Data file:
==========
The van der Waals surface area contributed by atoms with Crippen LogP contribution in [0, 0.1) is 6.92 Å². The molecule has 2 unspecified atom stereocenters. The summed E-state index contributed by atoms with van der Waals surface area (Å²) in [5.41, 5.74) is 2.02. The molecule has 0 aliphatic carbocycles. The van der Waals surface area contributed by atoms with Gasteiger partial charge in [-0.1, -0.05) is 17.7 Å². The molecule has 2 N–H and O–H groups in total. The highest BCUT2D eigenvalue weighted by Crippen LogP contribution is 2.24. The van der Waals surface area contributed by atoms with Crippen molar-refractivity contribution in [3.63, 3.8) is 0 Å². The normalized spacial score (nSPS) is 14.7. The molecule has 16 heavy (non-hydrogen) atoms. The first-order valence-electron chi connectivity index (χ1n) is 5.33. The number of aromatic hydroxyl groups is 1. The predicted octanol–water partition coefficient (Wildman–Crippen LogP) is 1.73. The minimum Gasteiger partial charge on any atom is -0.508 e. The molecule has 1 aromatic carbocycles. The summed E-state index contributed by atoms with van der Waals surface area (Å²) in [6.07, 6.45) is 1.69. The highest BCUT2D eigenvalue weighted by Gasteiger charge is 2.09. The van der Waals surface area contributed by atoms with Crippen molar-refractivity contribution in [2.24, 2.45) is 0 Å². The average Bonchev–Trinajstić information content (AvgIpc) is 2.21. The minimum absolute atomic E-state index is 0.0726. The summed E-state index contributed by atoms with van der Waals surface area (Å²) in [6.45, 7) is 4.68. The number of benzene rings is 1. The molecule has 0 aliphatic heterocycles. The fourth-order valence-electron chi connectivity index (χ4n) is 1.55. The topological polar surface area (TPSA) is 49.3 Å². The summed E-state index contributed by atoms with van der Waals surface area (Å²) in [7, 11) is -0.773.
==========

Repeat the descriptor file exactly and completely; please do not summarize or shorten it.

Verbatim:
The van der Waals surface area contributed by atoms with Crippen LogP contribution in [0, 0.1) is 6.92 Å². The molecule has 2 unspecified atom stereocenters. The summed E-state index contributed by atoms with van der Waals surface area (Å²) in [5.41, 5.74) is 2.02. The molecule has 0 aliphatic carbocycles. The van der Waals surface area contributed by atoms with Gasteiger partial charge in [-0.1, -0.05) is 17.7 Å². The molecule has 2 N–H and O–H groups in total. The highest BCUT2D eigenvalue weighted by Crippen LogP contribution is 2.24. The van der Waals surface area contributed by atoms with Crippen molar-refractivity contribution in [3.63, 3.8) is 0 Å². The normalized spacial score (nSPS) is 14.7. The molecule has 16 heavy (non-hydrogen) atoms. The first-order valence-electron chi connectivity index (χ1n) is 5.33. The number of aromatic hydroxyl groups is 1. The predicted octanol–water partition coefficient (Wildman–Crippen LogP) is 1.73. The minimum Gasteiger partial charge on any atom is -0.508 e. The molecule has 1 aromatic carbocycles. The summed E-state index contributed by atoms with van der Waals surface area (Å²) in [6.07, 6.45) is 1.69. The highest BCUT2D eigenvalue weighted by Gasteiger charge is 2.09. The van der Waals surface area contributed by atoms with Crippen molar-refractivity contribution in [2.24, 2.45) is 0 Å². The average Bonchev–Trinajstić information content (AvgIpc) is 2.21. The minimum absolute atomic E-state index is 0.0726. The summed E-state index contributed by atoms with van der Waals surface area (Å²) in [6.45, 7) is 4.68. The number of benzene rings is 1. The molecule has 0 aliphatic heterocycles. The fourth-order valence-electron chi connectivity index (χ4n) is 1.55. The topological polar surface area (TPSA) is 49.3 Å². The summed E-state index contributed by atoms with van der Waals surface area (Å²) in [7, 11) is -0.773.